In the wet it is possible to have the traction light flashing in first and second gear, so instantaneous is the torque under hard acceleration, while a smooth wad of power is there for the taking.
Our car was fitted with a six-speed manual gearbox that’s a carryover from before, save for a few modifications that result in a less notchy feel. The fact that Mazda offers this is excellent news for the keen driver, since the manual can draw the best from the 2.5-litre unit’s vast well of performance potential.
Backed up by a revised front-wheel drive chassis that has lost none of its lust for lively handling, the Mazda continues to vie for mid-sized driver’s car of choice with sharp, responsive steering and foursquare roadholding abilities.
Find a favourite corner and the Six transcends its size and seat count to slice through with stupendous ease, flowing in without any corrupting feedback coming via the tiller.
While Mazda seems to have made the wheel feel firmer and weightier, it is still light enough to be manipulated with ease.
We reckon the Ford Mondeo still has the more measured, communicative steering set-up, but it is really all down to preference of feel. What might seem a little heavy in the Ford is just fine for easy flickabilty in the ‘6’.
At higher speeds, the Mazda just keeps sticking to the road, tracking securely through fast corners and long straights, while its rough-road control also reveals a confident, controllable performer. If there was any nervousness in the way the old car behaved, then Mazda has well and truly exorcised that out of the new car.
Some drivers feel as if the brakes could have a little bit more feel when they are initially used, but they certainly have no trouble hauling the hot-to-trot Mazda up quickly and with no fuss.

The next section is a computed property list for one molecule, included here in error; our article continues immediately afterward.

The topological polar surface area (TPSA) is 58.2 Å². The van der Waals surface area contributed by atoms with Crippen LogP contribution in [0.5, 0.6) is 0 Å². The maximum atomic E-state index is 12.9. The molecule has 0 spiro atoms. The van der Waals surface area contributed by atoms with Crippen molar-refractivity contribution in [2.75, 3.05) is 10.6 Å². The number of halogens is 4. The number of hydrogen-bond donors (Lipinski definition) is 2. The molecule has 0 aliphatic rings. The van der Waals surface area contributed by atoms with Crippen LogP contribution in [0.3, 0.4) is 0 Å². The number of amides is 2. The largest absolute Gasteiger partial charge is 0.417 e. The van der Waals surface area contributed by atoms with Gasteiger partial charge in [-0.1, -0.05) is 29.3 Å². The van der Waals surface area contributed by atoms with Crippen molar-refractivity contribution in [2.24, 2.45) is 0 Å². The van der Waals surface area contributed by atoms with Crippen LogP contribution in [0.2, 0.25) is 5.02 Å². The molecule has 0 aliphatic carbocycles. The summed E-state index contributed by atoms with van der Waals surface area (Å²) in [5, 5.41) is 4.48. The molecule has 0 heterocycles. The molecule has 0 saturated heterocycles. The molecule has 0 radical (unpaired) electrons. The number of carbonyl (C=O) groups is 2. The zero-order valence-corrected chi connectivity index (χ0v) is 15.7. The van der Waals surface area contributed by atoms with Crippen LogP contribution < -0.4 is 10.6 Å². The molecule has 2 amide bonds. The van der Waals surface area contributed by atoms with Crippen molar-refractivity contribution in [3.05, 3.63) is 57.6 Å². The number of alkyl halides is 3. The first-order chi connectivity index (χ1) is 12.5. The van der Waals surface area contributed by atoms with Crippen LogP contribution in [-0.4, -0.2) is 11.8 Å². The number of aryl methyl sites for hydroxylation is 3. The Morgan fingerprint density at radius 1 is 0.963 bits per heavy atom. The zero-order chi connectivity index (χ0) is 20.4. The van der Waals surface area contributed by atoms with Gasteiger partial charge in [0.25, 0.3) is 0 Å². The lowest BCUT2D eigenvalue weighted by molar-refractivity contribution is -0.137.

During our testing sessions it continuously occurred to us how much nicer a Peugeot, Citroen, Alfa, Volkswagen or Audi would feel if their equivalent mid-sized sedans possessed the same degree of dynamic interactivity as the Mazda.
Then we would remind ourselves that this base car costs $250 less than $30,000 (before on-road costs), and that – ugly hubcaps and a lack of lumbar support adjustment aside – it simply comes with the lot.
If you love to drive and need a family car, why would you buy a competent but dull Toyota Camry, or any compact SUV, or a premium small-car? In the real world, the Commodore and Falcon are also likely to feel the supernova Six's intense heat.
Not only does the magnificent Mondeo (our favourite mid-sizer) have some serious in-house competition, but so-called sports sedans like the Alfa 159, Saab 9-3, Audi A4 and even the Lexus IS250 should also be worried.
Even the base four-cylinder petrol-powered Mercedes C-class and BMW 3 Series sedans won’t be able to shake the Mazda off too easily.
And none will be able to hide behind that old European-is-better urban myth forever either.